National Book Critics Circle Award, Nonfiction, 2013
From the National Book Award-winning author of the "brave...deeply humane...open-minded, critically informed, and poetic" (The New York Times) The Noonday Demon, comes a game-changer of a book about the impact of extreme personal and cultural difference between parents and children.
A brilliant and utterly original thinker, Andrew Solomon's journey began from his experience of being the gay child of straight parents. He wondered how other families accommodate children who have a variety of differences: families of people who are deaf, who are dwarfs, who have Down syndrome, who have autism, who have schizophrenia, who have multiple severe disabilities, who are prodigies, who commit crimes, who are transgender. Bookended with Solomon's experiences as a son, and then later as a father, this book explores the old adage that says the apple doesn't fall far from the tree; instead some apples fall a couple of orchards away, some on the other side of the world.
In 12 sharply observed and moving chapters, Solomon describes individuals who have been heartbreaking victims of intense prejudice, but also stories of parents who have embraced their childrens' differences and tried to change the world's understanding of their conditions. Solomon's humanity, eloquence, and compassion give a voice to those people who are never heard. A riveting, powerful take on a major social issue, Far from the Tree offers far-reaching conclusions about new families, academia, and the way our culture addresses issues of illness and identity.
©2012 Andrew Solomon (P)2012 Simon & Schuster, Inc
"In Far from the Tree, Andrew Solomon reminds us that nothing is more powerful in a child's development than the love of a parent. This remarkable new book introduces us to mothers and fathers across America - many in circumstances the rest of us can hardly imagine - who are making their children feel special, no matter what challenges come their way." (President Bill Clinton)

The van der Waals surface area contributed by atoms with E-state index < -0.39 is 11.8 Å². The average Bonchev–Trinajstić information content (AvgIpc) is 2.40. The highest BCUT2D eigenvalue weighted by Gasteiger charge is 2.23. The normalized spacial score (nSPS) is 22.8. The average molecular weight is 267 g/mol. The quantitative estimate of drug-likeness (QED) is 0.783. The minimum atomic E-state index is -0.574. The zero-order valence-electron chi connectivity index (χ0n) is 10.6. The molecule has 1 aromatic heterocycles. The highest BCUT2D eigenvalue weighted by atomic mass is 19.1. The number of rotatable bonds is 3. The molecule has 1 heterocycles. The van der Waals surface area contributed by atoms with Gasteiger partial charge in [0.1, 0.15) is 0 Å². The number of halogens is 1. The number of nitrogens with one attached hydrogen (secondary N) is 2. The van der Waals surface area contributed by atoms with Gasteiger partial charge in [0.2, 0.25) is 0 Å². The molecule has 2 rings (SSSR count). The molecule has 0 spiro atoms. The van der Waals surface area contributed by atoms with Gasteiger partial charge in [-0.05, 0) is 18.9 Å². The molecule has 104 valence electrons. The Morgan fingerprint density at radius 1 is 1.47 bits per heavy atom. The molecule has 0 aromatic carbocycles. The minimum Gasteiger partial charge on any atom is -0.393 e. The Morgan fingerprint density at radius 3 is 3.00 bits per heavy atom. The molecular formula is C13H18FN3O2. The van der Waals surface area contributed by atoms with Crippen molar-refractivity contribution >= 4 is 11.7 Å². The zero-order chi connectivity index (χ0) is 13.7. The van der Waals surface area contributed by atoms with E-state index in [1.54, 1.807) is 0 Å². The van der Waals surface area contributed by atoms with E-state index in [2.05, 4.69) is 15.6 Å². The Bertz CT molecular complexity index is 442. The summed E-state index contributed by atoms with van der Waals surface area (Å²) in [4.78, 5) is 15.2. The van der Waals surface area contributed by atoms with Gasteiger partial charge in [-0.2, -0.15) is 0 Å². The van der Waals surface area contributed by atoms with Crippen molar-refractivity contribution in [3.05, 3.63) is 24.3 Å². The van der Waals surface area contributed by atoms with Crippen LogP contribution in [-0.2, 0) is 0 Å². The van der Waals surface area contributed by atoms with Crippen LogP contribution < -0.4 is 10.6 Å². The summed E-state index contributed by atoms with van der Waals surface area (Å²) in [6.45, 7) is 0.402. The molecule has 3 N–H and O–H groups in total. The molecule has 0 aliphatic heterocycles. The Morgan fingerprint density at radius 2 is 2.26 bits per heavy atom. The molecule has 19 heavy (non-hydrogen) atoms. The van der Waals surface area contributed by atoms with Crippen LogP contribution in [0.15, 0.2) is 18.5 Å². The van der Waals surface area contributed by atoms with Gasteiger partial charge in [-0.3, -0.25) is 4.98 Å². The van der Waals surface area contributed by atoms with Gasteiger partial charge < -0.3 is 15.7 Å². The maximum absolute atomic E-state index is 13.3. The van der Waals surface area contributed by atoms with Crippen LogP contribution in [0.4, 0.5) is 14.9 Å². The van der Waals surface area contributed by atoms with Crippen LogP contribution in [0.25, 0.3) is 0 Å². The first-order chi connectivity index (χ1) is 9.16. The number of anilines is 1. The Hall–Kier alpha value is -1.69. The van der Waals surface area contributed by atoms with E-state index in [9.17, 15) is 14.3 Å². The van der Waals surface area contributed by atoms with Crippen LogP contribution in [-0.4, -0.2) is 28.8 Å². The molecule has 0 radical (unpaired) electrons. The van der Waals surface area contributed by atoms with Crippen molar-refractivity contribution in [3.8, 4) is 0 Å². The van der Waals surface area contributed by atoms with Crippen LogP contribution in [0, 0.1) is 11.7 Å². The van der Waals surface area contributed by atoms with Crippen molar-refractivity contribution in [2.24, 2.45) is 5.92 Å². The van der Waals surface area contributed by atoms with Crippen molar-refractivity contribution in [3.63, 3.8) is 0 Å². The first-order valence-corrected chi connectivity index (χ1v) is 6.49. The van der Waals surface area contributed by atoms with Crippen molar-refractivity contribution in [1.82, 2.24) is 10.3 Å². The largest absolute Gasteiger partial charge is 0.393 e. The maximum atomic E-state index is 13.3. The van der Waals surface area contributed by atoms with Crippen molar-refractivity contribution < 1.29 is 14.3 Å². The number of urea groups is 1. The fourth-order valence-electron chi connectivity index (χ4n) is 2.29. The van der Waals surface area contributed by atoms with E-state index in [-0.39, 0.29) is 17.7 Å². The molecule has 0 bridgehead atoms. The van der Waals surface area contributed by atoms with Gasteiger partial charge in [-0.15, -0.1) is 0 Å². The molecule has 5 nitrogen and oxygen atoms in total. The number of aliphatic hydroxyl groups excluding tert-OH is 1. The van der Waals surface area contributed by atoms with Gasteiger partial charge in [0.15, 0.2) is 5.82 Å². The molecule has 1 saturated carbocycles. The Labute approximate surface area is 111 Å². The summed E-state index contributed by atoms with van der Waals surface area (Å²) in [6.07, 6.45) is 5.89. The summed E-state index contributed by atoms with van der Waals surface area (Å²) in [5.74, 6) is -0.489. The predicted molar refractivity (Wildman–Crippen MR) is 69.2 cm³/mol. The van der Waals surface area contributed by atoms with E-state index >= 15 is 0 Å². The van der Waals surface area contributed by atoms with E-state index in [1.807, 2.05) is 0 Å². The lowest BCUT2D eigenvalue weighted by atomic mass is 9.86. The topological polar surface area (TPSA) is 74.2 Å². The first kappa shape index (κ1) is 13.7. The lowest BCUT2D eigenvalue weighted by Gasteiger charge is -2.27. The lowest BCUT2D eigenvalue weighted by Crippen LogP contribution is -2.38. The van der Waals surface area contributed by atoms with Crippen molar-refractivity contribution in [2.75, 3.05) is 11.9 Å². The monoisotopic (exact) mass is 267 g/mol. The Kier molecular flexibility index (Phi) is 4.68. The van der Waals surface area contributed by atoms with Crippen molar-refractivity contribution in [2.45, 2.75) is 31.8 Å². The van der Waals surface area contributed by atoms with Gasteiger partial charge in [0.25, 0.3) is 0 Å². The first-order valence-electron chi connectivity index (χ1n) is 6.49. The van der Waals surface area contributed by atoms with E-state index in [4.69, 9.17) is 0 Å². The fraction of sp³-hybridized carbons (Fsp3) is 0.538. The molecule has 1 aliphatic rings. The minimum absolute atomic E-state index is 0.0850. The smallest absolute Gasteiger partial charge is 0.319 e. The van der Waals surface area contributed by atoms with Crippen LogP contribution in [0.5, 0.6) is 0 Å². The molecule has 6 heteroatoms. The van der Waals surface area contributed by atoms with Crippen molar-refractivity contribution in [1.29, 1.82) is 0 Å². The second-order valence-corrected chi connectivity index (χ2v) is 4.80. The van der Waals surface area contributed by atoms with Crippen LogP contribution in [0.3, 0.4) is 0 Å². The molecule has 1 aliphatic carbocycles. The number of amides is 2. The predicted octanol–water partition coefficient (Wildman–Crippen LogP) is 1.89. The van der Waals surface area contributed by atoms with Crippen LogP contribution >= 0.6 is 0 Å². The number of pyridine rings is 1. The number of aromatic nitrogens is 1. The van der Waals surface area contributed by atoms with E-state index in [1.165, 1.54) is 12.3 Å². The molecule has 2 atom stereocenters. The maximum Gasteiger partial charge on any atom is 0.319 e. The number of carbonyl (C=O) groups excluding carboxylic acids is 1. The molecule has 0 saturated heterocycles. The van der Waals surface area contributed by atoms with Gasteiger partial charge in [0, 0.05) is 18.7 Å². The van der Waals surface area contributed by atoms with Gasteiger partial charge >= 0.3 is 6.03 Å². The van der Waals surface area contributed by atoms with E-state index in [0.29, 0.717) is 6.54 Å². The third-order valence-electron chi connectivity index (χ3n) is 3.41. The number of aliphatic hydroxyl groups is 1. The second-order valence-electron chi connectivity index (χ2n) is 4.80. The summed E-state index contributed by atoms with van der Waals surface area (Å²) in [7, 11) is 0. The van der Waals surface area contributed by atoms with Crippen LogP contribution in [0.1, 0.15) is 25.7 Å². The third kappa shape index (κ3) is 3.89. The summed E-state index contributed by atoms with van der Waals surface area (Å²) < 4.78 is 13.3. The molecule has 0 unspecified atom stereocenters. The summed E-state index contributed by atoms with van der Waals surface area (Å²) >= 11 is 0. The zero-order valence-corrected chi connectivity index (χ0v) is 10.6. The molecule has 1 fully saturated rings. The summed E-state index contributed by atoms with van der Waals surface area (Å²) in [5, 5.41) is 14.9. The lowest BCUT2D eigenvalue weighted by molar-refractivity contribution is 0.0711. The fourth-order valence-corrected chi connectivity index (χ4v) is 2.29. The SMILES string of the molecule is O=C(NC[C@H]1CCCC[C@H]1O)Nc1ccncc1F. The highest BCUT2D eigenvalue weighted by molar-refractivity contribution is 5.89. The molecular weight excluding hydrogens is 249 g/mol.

"This is one of the most extraordinary books I have read in recent times - brave, compassionate and astonishingly humane. Solomon approaches one of the oldest questions - how much are we defined by nature versus nurture? - and crafts from it a gripping narrative. Through his stories, told with such masterful delicacy and lucidity, we learn how different we all are, and how achingly similar. I could not put this book down." (Siddhartha Mukherjee, Pulitzer Prize-winning author of The Emperor of All Maladies)
"An informative and moving book that raises profound issues regarding the nature of love, the value of human life, and the future of humanity." (Kirkus)
It says Bill but these reviews are by his wife, me, Debbie. I am into healthy eating and 'truly' loving one another.
Be ready to learn a lot as this book was written by interview after interview with people who are different or parents of children who are different or both. It is not written to be entertaining, at least in my view, it was written to teach and teach me it did, in abundance. Amazing perspectives if you are open-minded enough to put yourself in someone elses shoes as you read and not judge.
The social commentary provided by Andrew Solomon is quite profound. The stories contained came alive and personalized the, sometimes, nebulous social situations contained within society. This is an opus that is ever so helpful, especially for those in the helping professions, but for all of humanity.
Brought clarity to subjects foreign to me. Gender identity, dwarfism, deaf culture to name a few. Soloman's writing is authentic, insightful and artistic. Always a joy.
An intellectual and spiritual journey that was so beautifully wrtien. this book should not only be required reading for policy makers, educators, parents, and doctors; but for anyone who wants to grow as a compassionate and open person.
I experienced great growth as a person, I won't be or see people the same way again, it's been an eye opening experience, in which self acceptance took part and the understanding of love went deeper wider challenging Me to a better self,ñ. thanks Andrew.
I enjoyed the overall book. I liked the many different stories and narratives shared. The author has a talent for descriptive words and phrases.
I would like to have heard more parents perspective in the stories of those not naturally afflicted. Meaning it was a choice of what they were doing and not a result of birth etc.
The author did a great job narrating the story as well.
I have already recommended it to several friends.
Life triumphs in this very real account of parenting exceptional children. Beautifully written, thoroughly researched.
Report Inappropriate Content
If you find this review inappropriate and think it should be removed from our site, let us know. This report will be reviewed by Audible and we will take appropriate action.